Unfortunately, throughout Christian history many have attempted to forge more obvious links between the Bible and science, and in so doing have projected ideas into the sacred text utterly foreign to the thought of its authors. This dismal program of "concordance," pursued in every age from the Fathers' to our own and intended to make the Bible respectable for the science of the day, has had the opposite effect.
Few commentators through the ages were able to resist the temptation to correlate the events of the six days of creation with contemporary scientific theories. (Here Jaki is a little too hard on Pius XII, whose reference in the 1950s to a connection between Genesis and the Big Bang was, to my mind, poetically quite apt.) Jaki argues that the sequence of events in Genesis had quite another meaning. Those of the first five days teach primarily that God is the Creator of all things, with that totality being signified by the rhetorical device of "totum per partes" (which is used three times). The totality is first expressed by "heaven and earth," and then on days two and three by the firmament and the earth-the ceiling and floor of the tentlike world, and finally on days four and five by reference to the main contents of the world.
The middle section of Jaki's book takes us from the early Christian era (by which time Greek science was already moribund, due, Jaki says, to the revival of pantheistic conceptions of the cosmos) up to the Galileo fiasco. He has many fascinating things to say along the way, some profound, some provocative, and some merely curious. (I was unaware, for example, that in the sixth century John Philoponus argued from the colors of stars that they might be made not of some kind of divine matter, as was commonly thought, but of the same type which on earth produces flames of various colors.) Unfortunately, this part of the book is not as well organized as it could be, and the exposition suffers from frequent lapses into a peculiar Jakian style, which is unnecessarily polemical and sometimes obscure. Nevertheless, the ideas are still there, and the line of thought can still be discerned under the epicyclic twists and turns by a thoughtful reader.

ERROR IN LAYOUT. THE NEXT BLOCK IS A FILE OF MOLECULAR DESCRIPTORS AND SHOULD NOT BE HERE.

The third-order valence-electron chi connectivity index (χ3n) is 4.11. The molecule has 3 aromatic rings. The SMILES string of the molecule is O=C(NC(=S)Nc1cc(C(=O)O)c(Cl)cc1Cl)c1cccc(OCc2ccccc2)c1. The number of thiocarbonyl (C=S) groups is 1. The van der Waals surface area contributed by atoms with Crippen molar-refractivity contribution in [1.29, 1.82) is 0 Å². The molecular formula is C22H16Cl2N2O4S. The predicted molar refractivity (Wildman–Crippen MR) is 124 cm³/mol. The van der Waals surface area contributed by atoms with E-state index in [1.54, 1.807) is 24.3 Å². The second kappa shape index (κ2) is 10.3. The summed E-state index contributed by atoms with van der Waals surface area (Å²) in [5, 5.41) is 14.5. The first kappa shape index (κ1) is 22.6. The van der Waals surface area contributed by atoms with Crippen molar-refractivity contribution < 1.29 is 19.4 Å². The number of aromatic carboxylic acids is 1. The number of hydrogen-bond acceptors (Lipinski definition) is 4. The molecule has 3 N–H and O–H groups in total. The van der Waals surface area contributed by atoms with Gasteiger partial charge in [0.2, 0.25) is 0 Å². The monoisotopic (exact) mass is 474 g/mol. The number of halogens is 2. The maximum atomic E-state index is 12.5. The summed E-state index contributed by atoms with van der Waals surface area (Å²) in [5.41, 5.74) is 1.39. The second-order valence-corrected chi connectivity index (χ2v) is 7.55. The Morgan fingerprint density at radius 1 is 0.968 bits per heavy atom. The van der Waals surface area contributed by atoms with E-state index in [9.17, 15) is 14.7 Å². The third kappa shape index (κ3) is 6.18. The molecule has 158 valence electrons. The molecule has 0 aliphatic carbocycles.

In the final chapters Jaki returns to the biblical text, and discusses the best-known miracles of both Testaments. His speculative hypotheses about some of the more dramatic Old Testament miracles, as well as his general reflections on the meaning and manner of divine intervention in nature, are reasonable and valuable.
In spite of some infelicities of style, and one or two questionable contentions, this is an admirable treatment of the Bible and science, and would be highly suitable for a college course.
Stephen M. Barr is Associate Professor of Physics at the Bartol Institute, University of Delaware.